For those who believe the journalism motto “democracy dies in darkness,” Alaska’s news coverage just got more light.
The Alaska Beacon debuted Wednesday as an online nonprofit publication featuring reporting by a four-person staff, including three formerly at news-related jobs in Juneau. Its content is available free at its website (alaskabeacon.com) and via subscription newsletter, and can also be republished free of charge by other news organizations.
“The Alaska Beacon aims to be an outlet people who want to better understand Alaska and its government can turn to,” an article published at the website Wednesday states. The cost-free sharing with other media is because “the number of full-time journalists covering Alaska legislative sessions has declined as news organizations have cut back and consolidated under financial pressure.”
The Juneau Empire is among the publications that will on occasion include the Beacon’s content.
“The Alaska Beacon’s newsroom includes many talented reporters, including multiple former Empire reporters, and as a voracious reader of news, I look forward to seeing their work,” Juneau Empire editor Ben Hohenstatt said. “As traditionally structured newsrooms continue to face challenges, I think quality reporting focused on state government being made freely available to publications is a good thing. The Alaska Beacon’s reporting will augment the resources the Empire will continue to direct toward covering statewide issues that hit close to home.”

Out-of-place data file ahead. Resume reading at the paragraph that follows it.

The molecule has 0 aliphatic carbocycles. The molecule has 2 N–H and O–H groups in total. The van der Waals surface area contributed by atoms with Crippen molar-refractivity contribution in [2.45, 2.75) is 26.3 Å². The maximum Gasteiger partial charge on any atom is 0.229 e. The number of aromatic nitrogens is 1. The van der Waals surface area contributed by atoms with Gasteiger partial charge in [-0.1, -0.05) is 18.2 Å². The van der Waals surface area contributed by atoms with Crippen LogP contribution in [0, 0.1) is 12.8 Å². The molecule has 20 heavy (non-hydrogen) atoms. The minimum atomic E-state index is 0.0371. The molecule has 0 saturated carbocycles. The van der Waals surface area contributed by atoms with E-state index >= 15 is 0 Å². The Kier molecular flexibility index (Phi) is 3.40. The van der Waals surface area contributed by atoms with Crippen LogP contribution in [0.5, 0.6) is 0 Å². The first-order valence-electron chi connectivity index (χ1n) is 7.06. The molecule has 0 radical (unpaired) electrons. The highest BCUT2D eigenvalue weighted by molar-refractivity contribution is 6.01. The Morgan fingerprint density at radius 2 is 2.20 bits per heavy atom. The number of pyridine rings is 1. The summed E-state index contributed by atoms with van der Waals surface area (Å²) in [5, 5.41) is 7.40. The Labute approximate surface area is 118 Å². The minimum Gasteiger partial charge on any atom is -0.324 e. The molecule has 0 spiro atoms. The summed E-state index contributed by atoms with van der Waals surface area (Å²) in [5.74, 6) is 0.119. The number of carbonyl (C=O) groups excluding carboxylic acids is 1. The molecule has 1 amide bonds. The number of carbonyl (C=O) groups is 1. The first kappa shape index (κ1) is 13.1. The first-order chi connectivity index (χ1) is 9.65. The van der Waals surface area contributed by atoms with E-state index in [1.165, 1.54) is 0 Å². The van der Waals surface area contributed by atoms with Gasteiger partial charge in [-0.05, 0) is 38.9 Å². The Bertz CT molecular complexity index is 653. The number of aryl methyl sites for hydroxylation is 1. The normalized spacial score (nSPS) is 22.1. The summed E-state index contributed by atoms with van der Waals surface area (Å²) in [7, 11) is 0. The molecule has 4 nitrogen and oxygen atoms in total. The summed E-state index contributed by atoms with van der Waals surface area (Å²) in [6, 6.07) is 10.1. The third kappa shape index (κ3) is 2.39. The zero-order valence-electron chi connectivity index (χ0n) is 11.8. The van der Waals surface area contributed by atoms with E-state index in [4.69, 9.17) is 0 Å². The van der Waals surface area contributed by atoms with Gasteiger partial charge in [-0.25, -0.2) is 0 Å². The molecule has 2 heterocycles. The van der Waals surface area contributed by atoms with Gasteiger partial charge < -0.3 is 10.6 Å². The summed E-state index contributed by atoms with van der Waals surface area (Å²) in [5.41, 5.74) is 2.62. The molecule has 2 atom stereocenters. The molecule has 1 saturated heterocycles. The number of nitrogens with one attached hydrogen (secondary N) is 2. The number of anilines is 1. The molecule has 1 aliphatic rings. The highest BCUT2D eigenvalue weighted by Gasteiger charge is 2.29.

The Beacon’s staff includes Yereth Rosen (formerly at Arctic Today and Reuters), Andrew Kitchenman (KTOO-FM); James Brooks (Anchorage Daily News) and Lisa Phu (public information officer for the City and Borough of Juneau). Brooks and Phu are also former Empire reporters.
The Beacon is operated by States Newsroom, which now has outlets in 27 states plus the District of Columbia. It is generally described by industry publications as a straightforward facts-based news operation that is somewhat left-leaning in determining its coverage.
Indications of those leanings are reflected in how some Alaska news sites and blogs reported the debut of the Beacon. Dermot Cole’s self-titled liberal blog declared “Alaska political news coverage stands to improve, thanks to a new nonprofit enterprise.” The conservative news site Must Read Alaska asserts the newcomer “is ideologically driven and backed by some of the biggest names in dark money in politics…which intends to shape the narrative toward the Democratic Party.”
• Contact reporter Mark Sabbatini at firstname.lastname@example.org.